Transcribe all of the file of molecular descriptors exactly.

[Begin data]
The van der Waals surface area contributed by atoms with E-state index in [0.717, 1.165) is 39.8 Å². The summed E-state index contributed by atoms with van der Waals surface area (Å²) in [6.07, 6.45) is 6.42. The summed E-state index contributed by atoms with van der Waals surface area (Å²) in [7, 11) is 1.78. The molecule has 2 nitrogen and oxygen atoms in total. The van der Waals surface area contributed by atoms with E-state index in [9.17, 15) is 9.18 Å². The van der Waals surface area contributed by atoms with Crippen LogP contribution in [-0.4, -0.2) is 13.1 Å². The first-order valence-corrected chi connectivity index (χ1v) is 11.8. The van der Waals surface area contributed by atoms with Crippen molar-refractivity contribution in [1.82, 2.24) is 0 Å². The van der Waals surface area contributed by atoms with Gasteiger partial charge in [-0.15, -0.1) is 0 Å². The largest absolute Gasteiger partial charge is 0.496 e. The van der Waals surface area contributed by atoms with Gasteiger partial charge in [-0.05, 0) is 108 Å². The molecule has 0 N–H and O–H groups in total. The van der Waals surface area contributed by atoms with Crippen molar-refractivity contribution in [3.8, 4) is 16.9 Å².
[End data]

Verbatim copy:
The van der Waals surface area contributed by atoms with E-state index in [0.717, 1.165) is 39.8 Å². The summed E-state index contributed by atoms with van der Waals surface area (Å²) in [6.07, 6.45) is 6.42. The summed E-state index contributed by atoms with van der Waals surface area (Å²) in [7, 11) is 1.78. The molecule has 2 nitrogen and oxygen atoms in total. The van der Waals surface area contributed by atoms with E-state index in [9.17, 15) is 9.18 Å². The van der Waals surface area contributed by atoms with Crippen LogP contribution in [-0.4, -0.2) is 13.1 Å². The first-order valence-corrected chi connectivity index (χ1v) is 11.8. The van der Waals surface area contributed by atoms with Crippen molar-refractivity contribution in [1.82, 2.24) is 0 Å². The van der Waals surface area contributed by atoms with Gasteiger partial charge in [-0.15, -0.1) is 0 Å². The largest absolute Gasteiger partial charge is 0.496 e. The van der Waals surface area contributed by atoms with Gasteiger partial charge in [-0.05, 0) is 108 Å². The molecule has 0 N–H and O–H groups in total. The van der Waals surface area contributed by atoms with Crippen molar-refractivity contribution in [3.8, 4) is 16.9 Å².